Researchers used the motor to move nanoparticles of cadmium disulfide along the length of a nanotube. The nanoparticle is about 4 nanometers in diameter.

The researchers combined two fluorescent imaging systems to document the motor's movement, one in the visible spectrum and the other in the near-infrared range. The nanoparticle is fluorescent in visible light and the nanotubes are fluorescent in the near-infrared.

The motor took about 20 hours to reach the end of the nanotube, which was several microns long, but the process might be sped up by changing temperature and pH, a measure of acidity.

This work has been supported by the U.S. Office of Naval Research.

Writer: Emil Venere, 765-494-4709,

Source: Jong Hyun Choi, 765-496-3562,

Note to Journalists: An electronic or hard copy of the research paper is available by contacting Nature at or calling 212-726-9231.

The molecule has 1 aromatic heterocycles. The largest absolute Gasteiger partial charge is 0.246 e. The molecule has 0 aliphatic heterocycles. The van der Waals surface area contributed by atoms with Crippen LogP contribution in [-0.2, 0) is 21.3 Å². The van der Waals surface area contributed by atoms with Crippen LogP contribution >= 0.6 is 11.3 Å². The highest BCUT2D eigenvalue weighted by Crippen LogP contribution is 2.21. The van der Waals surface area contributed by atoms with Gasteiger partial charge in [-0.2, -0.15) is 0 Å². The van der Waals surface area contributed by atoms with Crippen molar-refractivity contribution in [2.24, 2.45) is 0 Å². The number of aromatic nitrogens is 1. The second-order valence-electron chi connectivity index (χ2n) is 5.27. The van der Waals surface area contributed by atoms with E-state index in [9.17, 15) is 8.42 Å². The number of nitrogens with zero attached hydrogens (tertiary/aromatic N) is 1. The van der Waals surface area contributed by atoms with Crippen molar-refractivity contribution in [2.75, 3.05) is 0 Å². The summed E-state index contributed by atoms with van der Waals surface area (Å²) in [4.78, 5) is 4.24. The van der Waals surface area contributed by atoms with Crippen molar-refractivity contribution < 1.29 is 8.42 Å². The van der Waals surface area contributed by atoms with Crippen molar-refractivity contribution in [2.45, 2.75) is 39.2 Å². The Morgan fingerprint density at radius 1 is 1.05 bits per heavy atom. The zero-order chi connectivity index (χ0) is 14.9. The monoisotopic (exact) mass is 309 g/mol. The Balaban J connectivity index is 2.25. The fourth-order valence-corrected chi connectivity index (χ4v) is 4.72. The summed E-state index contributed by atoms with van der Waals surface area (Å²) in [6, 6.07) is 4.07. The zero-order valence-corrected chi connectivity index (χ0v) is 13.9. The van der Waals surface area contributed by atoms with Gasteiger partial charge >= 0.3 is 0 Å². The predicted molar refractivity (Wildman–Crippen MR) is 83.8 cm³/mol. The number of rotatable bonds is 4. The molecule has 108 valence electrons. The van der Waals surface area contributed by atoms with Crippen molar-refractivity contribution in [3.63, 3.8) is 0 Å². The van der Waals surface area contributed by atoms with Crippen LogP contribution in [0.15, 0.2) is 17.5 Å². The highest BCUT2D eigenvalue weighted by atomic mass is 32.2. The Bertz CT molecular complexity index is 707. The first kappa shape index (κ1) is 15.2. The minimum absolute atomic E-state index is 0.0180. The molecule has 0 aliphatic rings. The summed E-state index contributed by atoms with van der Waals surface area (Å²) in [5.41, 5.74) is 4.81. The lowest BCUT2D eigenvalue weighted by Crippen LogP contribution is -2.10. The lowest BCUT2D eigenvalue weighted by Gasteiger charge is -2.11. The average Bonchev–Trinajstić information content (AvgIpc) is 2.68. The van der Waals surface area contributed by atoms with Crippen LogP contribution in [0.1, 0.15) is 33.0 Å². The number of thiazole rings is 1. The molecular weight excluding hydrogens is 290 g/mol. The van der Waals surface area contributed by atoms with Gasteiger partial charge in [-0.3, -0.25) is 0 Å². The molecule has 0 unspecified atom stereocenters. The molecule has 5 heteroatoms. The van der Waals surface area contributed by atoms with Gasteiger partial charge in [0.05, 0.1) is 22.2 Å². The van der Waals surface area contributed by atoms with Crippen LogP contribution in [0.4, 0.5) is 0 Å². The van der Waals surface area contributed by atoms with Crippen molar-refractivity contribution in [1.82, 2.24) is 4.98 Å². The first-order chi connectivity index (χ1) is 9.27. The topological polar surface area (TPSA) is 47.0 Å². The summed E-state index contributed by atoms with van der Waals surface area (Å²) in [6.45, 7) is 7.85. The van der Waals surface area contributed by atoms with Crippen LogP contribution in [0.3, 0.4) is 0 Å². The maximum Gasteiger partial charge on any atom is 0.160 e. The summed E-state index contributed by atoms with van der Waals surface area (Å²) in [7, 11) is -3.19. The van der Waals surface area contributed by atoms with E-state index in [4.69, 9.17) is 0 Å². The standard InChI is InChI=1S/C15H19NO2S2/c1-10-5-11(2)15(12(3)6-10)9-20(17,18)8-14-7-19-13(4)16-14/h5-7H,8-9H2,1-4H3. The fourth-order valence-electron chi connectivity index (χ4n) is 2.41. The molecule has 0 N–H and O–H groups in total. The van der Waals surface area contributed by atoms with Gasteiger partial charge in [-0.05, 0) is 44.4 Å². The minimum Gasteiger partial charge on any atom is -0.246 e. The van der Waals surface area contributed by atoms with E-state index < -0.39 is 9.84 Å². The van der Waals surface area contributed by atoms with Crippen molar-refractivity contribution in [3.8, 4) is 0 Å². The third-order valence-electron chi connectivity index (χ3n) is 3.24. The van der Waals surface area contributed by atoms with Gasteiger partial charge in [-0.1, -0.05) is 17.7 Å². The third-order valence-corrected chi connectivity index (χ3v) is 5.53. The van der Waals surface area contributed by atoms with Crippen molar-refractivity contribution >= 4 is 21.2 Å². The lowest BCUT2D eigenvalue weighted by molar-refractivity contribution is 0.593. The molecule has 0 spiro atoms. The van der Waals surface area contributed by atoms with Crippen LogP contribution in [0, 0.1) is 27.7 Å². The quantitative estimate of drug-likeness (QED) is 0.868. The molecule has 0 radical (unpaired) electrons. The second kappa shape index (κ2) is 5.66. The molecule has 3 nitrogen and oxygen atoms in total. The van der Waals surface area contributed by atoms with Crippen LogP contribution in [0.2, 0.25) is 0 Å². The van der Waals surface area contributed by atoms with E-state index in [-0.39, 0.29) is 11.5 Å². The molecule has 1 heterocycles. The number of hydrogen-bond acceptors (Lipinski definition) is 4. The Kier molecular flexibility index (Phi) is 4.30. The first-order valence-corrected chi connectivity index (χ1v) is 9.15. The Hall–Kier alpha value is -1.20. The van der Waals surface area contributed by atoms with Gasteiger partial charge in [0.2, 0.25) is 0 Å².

Emil Venere | EurekAlert!
Further information:,-transports-tiny-particle.html

More articles from Life Sciences:

nachricht Biologists unravel another mystery of what makes DNA go 'loopy'
16.03.2018 | Emory Health Sciences

nachricht Scientists map the portal to the cell's nucleus
16.03.2018 | Rockefeller University

All articles from Life Sciences >>>

The most recent press releases about innovation >>>

Die letzten 5 Focus-News des innovations-reports im Überblick:

Im Focus: Locomotion control with photopigments

Researchers from Göttingen University discover additional function of opsins

Animal photoreceptors capture light with photopigments. Researchers from the University of Göttingen have now discovered that these photopigments fulfill an...

Im Focus: Surveying the Arctic: Tracking down carbon particles

Researchers embark on aerial campaign over Northeast Greenland

On 15 March, the AWI research aeroplane Polar 5 will depart for Greenland. Concentrating on the furthest northeast region of the island, an international team...

Im Focus: Unique Insights into the Antarctic Ice Shelf System

Data collected on ocean-ice interactions in the little-researched regions of the far south

The world’s second-largest ice shelf was the destination for a Polarstern expedition that ended in Punta Arenas, Chile on 14th March 2018. Oceanographers from...